Josie Freier and McKenzie Mott dead and Preston Maher injured in crash on S Bates Rd in Spokane Valley on Oct 5
The driver of a car that crashed into a tree Oct. 5, killing two University High School girls, had his license for one day.
Donated toys piled up on a table in the Spokane Valley Fire Department administration building, but Rick Freier was looking at the picture of his daughter, Josie, that sat in the middle.
Students at University High School in Spokane Valley are mourning the deaths of two girls in a crash.
The teenage girls, Josie Freier and McKenzie Mott, were riding Saturday night in a car driven by a friend, Preston Maher, 16, news reports show.
The Spokane Valley teenager charged in the deaths of two University High School classmates is expected to take a plea deal on Thursday according to family of one of the teenage victims.
The two University High School girls were killed Oct. 5 when the car driven by the 16-year-old went out of control on a stretch of road known as the Ponderosa Jump and crashed into a tree. Investigators estimated his car was speeding at close to 70 miles per hour.
On Wednesday, October 1, under the lights at University High School, the Titans remembered their fallen forward McKenzie Mott.
Several hundred friends and family gathered to honor Josie Freier and McKenzie Mott at a candlelight vigil Sunday night. The girls were killed in a car crash one year ago Sunday.
Preston Maher, 16, is now under investigation for vehicular homicide. Josie Freier, 15, and McKenzie Mott, 16, died in the accident at South Bates Road and East Ponderosa Drive in Spokane Valley. Maher told friends at a party that he intended to speed along Bates and catch air on what teens call the “Ponderosa Jump,” the top of a steep hill at the Ponderosa intersection. Maher drove at freeway speeds in the residential area. As he steered around a curve at the base of the hill, he lost control of the vehicle and drove into a tree in a ditch. All three teens were wearing seat belts, and alcohol has been ruled out as a factor. “All the elements are falling in line,” Chamberlin said. “That doesn’t mean he’s going to be charged.” Deputies were unfamiliar with the jump before the accident. As a new driver, Maher was not allowed by state law to have anyone else in his car other than family members for six months.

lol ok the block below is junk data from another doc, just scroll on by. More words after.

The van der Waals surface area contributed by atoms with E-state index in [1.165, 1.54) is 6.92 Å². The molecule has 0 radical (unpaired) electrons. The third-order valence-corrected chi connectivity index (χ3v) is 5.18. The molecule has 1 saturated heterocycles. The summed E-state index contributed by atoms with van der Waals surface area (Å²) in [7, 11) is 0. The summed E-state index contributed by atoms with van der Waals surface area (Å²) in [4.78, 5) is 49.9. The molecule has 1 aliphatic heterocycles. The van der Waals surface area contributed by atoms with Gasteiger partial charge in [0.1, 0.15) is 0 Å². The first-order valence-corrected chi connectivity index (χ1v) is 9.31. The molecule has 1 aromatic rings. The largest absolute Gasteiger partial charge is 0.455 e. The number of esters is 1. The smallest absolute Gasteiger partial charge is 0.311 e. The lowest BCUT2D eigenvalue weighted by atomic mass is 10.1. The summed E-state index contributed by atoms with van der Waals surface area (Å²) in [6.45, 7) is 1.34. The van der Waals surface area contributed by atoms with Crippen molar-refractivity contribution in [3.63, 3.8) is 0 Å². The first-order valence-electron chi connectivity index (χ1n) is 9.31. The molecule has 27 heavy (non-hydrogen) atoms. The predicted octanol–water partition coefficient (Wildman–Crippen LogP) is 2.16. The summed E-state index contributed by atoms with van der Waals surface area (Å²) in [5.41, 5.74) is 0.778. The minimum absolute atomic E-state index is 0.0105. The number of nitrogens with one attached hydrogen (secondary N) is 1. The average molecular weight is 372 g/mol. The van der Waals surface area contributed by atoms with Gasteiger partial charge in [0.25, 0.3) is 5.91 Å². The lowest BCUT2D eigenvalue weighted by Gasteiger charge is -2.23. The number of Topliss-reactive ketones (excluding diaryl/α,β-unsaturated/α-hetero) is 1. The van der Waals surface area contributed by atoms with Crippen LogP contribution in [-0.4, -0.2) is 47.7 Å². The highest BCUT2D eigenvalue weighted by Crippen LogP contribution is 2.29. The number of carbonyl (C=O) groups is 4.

What money damages are recoverable in a death claim?
Every death from an accident is tragic. When a death is the result of someone else’s negligence, certain survivors may make a wrongful death claim against those responsible. Close relatives may recover monetary damages for the loss of financial support, as well as for medical, funeral, and burial expenses, lost earnings, and in some cases for pain, suffering, and loss of love and affection. Learn more about wrongful death claims here…